RE: Inflorescence Odor Changes in Response to Temperature
From: email@example.com on behalf of Don Burns
Sent: Monday, December 15, 1997 10:15 PM
Subject: Inflorescence Odor Changes in Response to Temperature
>>The temperature is again tonight dropping into the low 50degF point and
it is very windy. Since the wind chill will probably put the effective
temperature far below 50, once again the water dwellers will spend their
night in the garage. The Uropspathas have a number of inflorescences most
of which this afternoon were exuding their characteristicly sweet
melon-like odor. Just a few hours later, the fragrance is gone. I know
this is not a response to darkness, as they were quite fragrant last
night at 11PM.
The sole other significant change that took place in the past few hours
is the temperature: It has dropped at least 12 or 13 degF. Has anyone
else observed odor changes in response temperature changes? Granted, this
is certainly no controlled experiment I have just performed, but I do
intend to check out what these guys smell like again mid-day tomorrow.
I am aware of plants whose flowers respond to light, or lack of it,
to raise the intensity of flower odors, my favorite being Brassavola
nodosa, the orchid that is pollinated by specific night flying insects.
But I have not night heard of plants with flowers that respond to
This is interesting on two points, the first being that I have only noticed
odur being produced by my Urospathas around late mid-morning to mid-afternoon,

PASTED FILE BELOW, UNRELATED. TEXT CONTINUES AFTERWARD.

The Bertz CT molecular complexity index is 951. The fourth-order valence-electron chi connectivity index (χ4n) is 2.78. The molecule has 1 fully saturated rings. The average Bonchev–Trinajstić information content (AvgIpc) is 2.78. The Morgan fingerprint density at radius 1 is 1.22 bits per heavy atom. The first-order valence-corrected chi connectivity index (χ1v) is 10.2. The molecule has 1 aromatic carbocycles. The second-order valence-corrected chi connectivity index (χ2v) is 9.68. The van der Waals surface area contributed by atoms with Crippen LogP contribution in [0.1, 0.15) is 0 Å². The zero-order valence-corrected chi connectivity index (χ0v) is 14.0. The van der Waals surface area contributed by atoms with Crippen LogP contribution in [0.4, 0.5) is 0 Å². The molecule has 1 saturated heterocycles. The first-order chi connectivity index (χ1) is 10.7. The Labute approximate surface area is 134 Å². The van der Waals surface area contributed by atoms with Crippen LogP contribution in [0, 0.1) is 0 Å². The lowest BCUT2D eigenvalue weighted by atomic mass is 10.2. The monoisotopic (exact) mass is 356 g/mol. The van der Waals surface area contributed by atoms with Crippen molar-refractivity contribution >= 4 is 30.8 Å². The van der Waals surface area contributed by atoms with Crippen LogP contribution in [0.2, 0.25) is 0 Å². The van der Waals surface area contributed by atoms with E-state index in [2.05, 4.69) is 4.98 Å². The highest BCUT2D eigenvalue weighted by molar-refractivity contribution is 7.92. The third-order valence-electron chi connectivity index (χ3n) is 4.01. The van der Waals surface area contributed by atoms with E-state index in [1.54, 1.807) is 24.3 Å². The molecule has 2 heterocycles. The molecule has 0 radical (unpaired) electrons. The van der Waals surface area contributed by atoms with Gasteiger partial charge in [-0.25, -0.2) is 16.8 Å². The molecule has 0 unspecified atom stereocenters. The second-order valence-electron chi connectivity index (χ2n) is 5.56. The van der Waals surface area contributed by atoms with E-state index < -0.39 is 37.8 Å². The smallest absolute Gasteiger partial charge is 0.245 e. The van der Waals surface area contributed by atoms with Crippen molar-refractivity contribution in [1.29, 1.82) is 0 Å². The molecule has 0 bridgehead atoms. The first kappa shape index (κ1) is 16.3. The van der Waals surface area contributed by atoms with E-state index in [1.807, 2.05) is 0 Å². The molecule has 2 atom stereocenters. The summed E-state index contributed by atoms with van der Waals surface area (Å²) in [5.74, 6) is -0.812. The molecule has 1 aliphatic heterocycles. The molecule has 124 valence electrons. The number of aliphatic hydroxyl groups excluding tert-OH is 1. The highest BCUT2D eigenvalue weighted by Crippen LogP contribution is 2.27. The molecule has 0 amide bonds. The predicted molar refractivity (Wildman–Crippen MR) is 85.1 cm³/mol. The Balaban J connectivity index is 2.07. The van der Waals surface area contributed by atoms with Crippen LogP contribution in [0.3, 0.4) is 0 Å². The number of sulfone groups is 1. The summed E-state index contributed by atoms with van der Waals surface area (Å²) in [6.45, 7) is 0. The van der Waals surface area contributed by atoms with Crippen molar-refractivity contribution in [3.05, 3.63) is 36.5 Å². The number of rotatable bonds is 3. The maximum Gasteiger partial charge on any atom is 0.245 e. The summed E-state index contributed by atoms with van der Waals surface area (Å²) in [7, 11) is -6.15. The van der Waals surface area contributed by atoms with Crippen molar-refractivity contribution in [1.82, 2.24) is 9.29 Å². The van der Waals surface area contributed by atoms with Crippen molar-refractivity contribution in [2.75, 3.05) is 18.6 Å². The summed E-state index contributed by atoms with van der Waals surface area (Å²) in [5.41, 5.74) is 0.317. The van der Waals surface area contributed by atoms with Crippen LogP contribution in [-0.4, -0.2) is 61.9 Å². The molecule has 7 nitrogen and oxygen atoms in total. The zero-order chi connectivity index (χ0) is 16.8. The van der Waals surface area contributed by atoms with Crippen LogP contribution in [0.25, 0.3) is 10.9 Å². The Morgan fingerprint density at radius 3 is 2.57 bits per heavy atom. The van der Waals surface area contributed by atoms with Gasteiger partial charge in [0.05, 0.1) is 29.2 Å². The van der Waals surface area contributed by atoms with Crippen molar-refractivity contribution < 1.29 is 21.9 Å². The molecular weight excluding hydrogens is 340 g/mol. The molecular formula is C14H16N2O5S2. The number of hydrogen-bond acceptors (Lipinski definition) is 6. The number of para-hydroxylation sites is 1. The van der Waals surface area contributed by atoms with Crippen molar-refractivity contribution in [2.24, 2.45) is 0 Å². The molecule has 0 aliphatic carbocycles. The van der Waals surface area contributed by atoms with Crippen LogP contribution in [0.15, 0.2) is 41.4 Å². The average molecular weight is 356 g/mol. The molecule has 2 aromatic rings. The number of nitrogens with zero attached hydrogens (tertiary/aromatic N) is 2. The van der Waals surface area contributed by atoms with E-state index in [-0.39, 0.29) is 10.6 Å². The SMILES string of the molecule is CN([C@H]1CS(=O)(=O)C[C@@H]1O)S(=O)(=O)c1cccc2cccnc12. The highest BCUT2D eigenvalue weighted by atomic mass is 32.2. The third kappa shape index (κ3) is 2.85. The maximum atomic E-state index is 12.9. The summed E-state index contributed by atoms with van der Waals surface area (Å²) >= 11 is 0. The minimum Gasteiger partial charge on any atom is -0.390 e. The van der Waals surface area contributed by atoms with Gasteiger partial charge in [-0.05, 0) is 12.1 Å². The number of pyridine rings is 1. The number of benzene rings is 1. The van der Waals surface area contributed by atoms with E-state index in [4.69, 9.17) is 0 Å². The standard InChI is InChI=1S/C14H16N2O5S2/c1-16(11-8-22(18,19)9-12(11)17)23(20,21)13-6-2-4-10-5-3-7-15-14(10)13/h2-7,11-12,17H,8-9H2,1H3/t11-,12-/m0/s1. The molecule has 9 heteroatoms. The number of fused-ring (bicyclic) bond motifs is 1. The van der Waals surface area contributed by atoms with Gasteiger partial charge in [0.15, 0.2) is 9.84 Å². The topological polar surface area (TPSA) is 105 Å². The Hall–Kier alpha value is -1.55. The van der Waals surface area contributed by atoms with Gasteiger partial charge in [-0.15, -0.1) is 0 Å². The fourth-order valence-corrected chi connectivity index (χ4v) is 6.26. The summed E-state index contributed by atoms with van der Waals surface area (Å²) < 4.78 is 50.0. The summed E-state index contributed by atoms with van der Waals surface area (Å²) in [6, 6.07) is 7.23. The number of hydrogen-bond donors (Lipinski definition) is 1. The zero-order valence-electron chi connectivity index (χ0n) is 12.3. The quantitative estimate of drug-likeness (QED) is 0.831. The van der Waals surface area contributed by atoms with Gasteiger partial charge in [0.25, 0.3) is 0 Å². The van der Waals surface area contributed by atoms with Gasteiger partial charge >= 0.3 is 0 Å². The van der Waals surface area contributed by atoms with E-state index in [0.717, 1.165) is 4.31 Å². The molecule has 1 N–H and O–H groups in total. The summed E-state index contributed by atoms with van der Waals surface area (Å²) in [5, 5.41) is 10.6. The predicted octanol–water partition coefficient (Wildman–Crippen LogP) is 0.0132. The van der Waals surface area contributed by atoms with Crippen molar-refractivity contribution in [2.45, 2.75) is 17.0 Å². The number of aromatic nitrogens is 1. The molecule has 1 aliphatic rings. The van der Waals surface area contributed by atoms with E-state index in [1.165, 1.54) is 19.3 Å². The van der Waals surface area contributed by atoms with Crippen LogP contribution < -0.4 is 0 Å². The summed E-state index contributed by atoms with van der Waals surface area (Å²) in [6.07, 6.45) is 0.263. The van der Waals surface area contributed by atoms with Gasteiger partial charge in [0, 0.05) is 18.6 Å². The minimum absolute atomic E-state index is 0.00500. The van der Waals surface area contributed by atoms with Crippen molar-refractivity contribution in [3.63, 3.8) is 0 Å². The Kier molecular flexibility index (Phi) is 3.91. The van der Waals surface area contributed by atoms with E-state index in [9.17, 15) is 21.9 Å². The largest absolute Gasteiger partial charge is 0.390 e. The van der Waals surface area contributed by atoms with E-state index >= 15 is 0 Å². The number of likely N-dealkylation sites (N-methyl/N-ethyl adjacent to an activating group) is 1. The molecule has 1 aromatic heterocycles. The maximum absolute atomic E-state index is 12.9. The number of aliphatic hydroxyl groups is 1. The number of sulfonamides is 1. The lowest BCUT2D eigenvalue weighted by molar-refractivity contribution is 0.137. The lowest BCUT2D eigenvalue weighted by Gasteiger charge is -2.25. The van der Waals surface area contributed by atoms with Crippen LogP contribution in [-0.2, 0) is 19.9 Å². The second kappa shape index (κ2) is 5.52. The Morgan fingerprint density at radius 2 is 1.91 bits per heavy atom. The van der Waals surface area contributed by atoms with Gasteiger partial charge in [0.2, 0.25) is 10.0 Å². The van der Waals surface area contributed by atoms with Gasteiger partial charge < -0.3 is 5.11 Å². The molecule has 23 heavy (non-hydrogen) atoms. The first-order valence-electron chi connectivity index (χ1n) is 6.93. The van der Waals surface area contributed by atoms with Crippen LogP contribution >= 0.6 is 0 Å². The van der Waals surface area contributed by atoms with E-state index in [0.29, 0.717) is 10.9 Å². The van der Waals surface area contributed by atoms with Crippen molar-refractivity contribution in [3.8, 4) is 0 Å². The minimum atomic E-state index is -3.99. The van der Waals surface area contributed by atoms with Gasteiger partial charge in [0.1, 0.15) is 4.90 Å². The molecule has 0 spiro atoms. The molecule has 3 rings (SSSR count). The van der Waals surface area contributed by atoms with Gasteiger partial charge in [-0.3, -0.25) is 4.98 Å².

and always assumed that it was triggered by the warmth. My plants took a hit
from the first cold snap earlier, so none have infloresences that I can check
The second point is odor perception in these plants. The Urospatha sp. I have
from the Orinoco Delta, Venez. (that I used to believe may have been U.
sagittifolia, now I await further research), produces an odor that to me
smells of rich, mixed fruit salad, but a LITTLE "past the prime" (stale),
whereas the U. grandis from Tortuguero Canal in Costa Rica, when I first smelt
them, evoked OLD childhood memories of walking under a mango tree AFTER the
fruiting season, when the old, dry remains of fruit and skins are on the
ground. It was only after a visiting friend smelt this plant`s bloom and he
suggested "cantelope !" that it registered in my consciousness that it also
evoked this relatively unfamiliar (to me !) odor.
If possible, ask visitors or your wife to test the odor and tell you what it
smells like to them. I have not smelt lemon in my blooms, but lemon (the
lemon of temperate climes) is not an odor that I can or would be able to "pull
up" from my memory bank, as being from the tropics, our lemons smell very
differently ! Which Urospatha was in bloom, the U. grandis or the one with
velvety leaves from Fr. Guiana ? I do not remember what that one smelt like,
but know that it smelt differently to the others in my collection, as did one
I lost (with angular petioles) from El Tigre in E. Venez.
All very interesting !
Don Burns Plantation, FL USA Zone 10b
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